9. Version 2007

    16 downloads

    Tesoro 2007 full color catalog, 2.77 MB pdf file, 12 pages Tesoro Metal Detector Forum Contents: Tejon DeLeon Golden uMax Cortes Vaquero Cibola Tiger Shark Sand Shark Lobo SuperTRAQ Silver uMax Compadre
  10. Does anyone know what the pots and push button on the circuit board of the Tesoro Lobo for?
  11. I have a Tesoro detector but somehow the wires that go from the circuit board to the batteries have came loose. I need to see a diagram on where the wires go please?
  12. Got a used Tesoro LOBO, but with or without coil, it just screams when I turn it on. Adjusting threshold no help. Any ideas, or anyone need it for parts? Thanks, Jeff in AZ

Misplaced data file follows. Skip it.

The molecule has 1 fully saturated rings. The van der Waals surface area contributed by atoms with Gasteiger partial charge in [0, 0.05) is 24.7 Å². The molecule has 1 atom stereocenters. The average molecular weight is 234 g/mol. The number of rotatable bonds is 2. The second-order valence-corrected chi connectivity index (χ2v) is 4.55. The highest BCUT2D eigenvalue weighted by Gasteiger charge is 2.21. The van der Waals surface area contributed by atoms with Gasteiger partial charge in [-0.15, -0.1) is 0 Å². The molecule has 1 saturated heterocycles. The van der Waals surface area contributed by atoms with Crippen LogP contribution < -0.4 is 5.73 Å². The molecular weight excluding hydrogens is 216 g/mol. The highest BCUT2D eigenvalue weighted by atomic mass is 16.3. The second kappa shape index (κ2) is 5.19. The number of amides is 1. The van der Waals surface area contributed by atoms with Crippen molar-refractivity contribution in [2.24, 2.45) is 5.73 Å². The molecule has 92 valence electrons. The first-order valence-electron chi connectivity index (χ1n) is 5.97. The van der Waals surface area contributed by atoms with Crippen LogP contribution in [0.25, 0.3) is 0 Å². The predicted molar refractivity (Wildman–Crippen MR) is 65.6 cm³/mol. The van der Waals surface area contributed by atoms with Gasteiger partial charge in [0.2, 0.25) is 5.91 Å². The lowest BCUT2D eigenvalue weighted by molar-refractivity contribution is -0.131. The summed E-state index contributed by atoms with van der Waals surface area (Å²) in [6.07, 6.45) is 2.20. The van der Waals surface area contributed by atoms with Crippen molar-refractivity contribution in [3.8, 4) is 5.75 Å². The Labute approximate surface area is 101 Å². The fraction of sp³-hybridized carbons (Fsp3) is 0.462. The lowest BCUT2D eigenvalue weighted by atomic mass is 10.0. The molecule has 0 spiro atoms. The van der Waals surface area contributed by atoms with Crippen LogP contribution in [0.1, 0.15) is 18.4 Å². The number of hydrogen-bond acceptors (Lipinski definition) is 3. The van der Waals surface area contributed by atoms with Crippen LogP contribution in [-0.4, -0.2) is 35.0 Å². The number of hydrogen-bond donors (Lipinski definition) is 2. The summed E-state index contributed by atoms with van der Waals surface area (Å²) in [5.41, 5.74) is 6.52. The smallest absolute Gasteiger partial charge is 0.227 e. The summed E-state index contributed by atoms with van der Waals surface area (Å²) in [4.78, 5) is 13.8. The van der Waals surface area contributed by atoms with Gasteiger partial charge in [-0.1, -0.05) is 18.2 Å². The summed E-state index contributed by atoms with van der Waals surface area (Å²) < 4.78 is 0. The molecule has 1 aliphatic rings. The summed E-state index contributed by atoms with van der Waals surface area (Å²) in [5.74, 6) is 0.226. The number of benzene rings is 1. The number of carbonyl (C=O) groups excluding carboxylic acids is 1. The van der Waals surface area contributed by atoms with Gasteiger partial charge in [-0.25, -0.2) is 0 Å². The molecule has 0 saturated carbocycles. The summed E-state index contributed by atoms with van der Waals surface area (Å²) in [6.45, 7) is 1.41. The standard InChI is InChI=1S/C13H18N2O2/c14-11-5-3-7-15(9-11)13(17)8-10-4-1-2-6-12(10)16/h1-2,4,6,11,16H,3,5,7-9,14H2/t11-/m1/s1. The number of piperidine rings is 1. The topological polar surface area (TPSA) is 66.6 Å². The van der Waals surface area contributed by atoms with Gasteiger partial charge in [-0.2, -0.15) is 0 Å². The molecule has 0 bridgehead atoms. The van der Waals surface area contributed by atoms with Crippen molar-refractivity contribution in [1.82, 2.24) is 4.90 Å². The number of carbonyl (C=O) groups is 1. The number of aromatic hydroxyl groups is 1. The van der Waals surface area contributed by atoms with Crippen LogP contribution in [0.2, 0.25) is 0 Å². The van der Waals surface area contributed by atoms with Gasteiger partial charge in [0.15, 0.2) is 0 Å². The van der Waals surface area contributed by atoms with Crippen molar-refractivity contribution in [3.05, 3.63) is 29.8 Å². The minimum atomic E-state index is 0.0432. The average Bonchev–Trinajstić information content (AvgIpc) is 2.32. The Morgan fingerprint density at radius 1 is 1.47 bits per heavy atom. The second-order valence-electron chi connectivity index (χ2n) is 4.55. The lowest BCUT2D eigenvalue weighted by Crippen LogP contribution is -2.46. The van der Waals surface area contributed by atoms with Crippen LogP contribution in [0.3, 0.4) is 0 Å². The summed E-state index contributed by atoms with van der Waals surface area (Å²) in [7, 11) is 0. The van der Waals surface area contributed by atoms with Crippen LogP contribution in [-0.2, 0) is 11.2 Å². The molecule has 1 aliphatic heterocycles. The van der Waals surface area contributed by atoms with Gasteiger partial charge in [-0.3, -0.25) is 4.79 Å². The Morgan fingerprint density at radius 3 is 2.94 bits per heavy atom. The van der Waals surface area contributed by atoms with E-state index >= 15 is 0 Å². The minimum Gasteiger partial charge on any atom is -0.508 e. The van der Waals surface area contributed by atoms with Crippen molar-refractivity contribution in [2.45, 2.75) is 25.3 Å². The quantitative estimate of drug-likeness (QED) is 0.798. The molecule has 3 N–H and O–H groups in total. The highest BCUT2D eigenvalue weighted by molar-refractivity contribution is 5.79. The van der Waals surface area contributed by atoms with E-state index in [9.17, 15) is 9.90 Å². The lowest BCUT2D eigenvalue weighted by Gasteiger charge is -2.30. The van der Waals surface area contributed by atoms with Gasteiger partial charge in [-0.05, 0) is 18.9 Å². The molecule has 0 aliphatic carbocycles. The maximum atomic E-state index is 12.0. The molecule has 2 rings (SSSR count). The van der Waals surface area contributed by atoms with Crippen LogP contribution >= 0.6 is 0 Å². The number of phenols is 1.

13. Does anybody know if those Detech or NEL coils made for a Tesoro Lobo ST will actually get better depth than the Tesoro coils before I go and buy one and can't return it? Any recommendations on the best coil of these 2 brands for deep silver hunting? I have all of the Tesoro coils made for my LST, but I could never get more than 8 inches on a silver quarter even after having the detector tuned to the 9 x 8 coil in Disc mode at the factory. My buddys with Minelabs can get several more inches or so they claim. The LST was my fave all time detector and the only one I ever paid for with finds,mostly gold jewelry.Heck,it will 'see ' a mens gold ring at a foot deep air test in All Metal,so I don't understand why I can only get silver coins at 8 inch max in Disc and a touch more in All Metal? Thanks, -Tom